La Louche at Hotel de Crillon
Melanie arrived at the Hotel de Crillon behind her boss into the muted opulence of the hotel’s lobby.
“Bonjour, Madam. Apres-vous,” said one of the hotel staff, obviously anticipating their arrival. They were promptly escorted up the hotel’s grand staircase to one of the designer suites that, upon entering, opened up to a large committee of stylishly dressed fashion elites all gathered around a few haute couture designs at the center of the room.
“Ah! Bonjour, Madam!” shouted a man from the middle of the crowd. He got up and approached Madam to greet her properly. He kissed her twice on either cheek and held her by both shoulders. It was apparent that he esteemed her greatly.
She was dressed plain by comparison to this man. He wore the finest suit Melanie had ever seen a man wear on a Monday afternoon. The women accompanying him peered down from their exceptional height, accentuated unnecessarily by designer stilettos. They were visibly unimpressed by their arrival. Melanie smiled out of habit and quickly followed Madam to the center of the room where the garments hung on several live models.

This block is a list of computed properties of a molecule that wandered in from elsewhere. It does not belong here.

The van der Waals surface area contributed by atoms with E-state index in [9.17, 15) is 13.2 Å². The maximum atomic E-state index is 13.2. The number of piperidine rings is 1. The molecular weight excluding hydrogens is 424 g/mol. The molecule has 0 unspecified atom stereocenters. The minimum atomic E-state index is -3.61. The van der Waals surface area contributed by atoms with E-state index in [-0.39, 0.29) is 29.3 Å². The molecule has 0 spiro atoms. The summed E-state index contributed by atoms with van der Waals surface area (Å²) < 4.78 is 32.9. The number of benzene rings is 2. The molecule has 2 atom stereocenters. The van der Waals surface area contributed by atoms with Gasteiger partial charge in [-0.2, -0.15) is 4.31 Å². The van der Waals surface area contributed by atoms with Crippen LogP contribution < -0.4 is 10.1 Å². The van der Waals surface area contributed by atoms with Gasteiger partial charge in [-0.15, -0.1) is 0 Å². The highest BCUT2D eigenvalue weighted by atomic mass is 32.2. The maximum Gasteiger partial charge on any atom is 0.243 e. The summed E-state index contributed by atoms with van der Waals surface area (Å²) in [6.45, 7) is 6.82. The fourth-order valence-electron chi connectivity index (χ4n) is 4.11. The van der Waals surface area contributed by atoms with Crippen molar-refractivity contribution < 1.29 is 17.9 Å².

Monsieur directed Madam to the handful of adjustments and applications that needed to be made to each piece. Madam took the measurements while Melanie recorded everything in her pocket-sized notebook. Fashion week was quickly approaching and many of the pieces were still unfinished. The remaining work was beyond the ability of the major fashion houses. Small, yet exceptionally skilled and unpretentious hands from the best ateliers were required to finish the final tasks. Everything would be completed painstakingly by hand, an art still revered by Monsieur, yet overlooked and unrecognized by most.